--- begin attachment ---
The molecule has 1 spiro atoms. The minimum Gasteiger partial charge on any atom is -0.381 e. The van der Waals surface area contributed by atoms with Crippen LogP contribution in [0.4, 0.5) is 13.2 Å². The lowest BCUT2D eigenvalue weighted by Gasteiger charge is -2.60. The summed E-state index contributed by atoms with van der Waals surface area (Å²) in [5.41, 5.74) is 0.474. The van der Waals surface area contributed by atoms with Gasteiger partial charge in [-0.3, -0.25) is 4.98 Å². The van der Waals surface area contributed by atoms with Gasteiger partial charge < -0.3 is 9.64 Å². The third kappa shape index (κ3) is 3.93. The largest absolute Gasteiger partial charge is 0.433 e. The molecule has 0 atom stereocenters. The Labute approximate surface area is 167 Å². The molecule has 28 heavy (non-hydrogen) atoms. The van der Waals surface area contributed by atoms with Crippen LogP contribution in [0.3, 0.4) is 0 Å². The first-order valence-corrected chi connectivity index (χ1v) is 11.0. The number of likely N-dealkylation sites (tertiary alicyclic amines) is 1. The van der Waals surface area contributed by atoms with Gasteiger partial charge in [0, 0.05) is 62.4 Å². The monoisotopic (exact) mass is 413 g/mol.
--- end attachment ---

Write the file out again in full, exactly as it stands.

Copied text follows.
The molecule has 1 spiro atoms. The minimum Gasteiger partial charge on any atom is -0.381 e. The van der Waals surface area contributed by atoms with Crippen LogP contribution in [0.4, 0.5) is 13.2 Å². The lowest BCUT2D eigenvalue weighted by Gasteiger charge is -2.60. The summed E-state index contributed by atoms with van der Waals surface area (Å²) in [5.41, 5.74) is 0.474. The van der Waals surface area contributed by atoms with Gasteiger partial charge in [-0.3, -0.25) is 4.98 Å². The van der Waals surface area contributed by atoms with Gasteiger partial charge < -0.3 is 9.64 Å². The third kappa shape index (κ3) is 3.93. The largest absolute Gasteiger partial charge is 0.433 e. The molecule has 0 atom stereocenters. The Labute approximate surface area is 167 Å². The molecule has 28 heavy (non-hydrogen) atoms. The van der Waals surface area contributed by atoms with Crippen LogP contribution in [0.3, 0.4) is 0 Å². The first-order valence-corrected chi connectivity index (χ1v) is 11.0. The number of likely N-dealkylation sites (tertiary alicyclic amines) is 1. The van der Waals surface area contributed by atoms with Gasteiger partial charge in [0, 0.05) is 62.4 Å². The monoisotopic (exact) mass is 413 g/mol.